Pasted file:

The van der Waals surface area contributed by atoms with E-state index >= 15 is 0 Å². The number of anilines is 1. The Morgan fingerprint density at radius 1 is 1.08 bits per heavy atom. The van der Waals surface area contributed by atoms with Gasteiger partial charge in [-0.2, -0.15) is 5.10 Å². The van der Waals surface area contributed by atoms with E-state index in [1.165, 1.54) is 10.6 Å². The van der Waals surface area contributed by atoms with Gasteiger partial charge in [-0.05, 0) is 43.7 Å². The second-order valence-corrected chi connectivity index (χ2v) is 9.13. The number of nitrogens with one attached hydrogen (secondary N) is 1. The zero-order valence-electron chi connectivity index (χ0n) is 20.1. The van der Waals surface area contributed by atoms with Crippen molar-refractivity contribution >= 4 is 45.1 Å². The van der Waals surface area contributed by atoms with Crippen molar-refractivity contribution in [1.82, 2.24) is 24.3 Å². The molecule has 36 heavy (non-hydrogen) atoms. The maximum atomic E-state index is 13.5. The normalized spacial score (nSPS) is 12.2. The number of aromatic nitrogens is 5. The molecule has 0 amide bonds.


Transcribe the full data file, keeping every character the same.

The van der Waals surface area contributed by atoms with E-state index >= 15 is 0 Å². The number of anilines is 1. The Morgan fingerprint density at radius 1 is 1.08 bits per heavy atom. The van der Waals surface area contributed by atoms with Gasteiger partial charge in [-0.2, -0.15) is 5.10 Å². The van der Waals surface area contributed by atoms with E-state index in [1.165, 1.54) is 10.6 Å². The van der Waals surface area contributed by atoms with Gasteiger partial charge in [-0.05, 0) is 43.7 Å². The second-order valence-corrected chi connectivity index (χ2v) is 9.13. The number of nitrogens with one attached hydrogen (secondary N) is 1. The zero-order valence-electron chi connectivity index (χ0n) is 20.1. The van der Waals surface area contributed by atoms with Crippen molar-refractivity contribution >= 4 is 45.1 Å². The van der Waals surface area contributed by atoms with Crippen molar-refractivity contribution in [1.82, 2.24) is 24.3 Å². The molecule has 36 heavy (non-hydrogen) atoms. The maximum atomic E-state index is 13.5. The normalized spacial score (nSPS) is 12.2. The number of aromatic nitrogens is 5. The molecule has 0 amide bonds.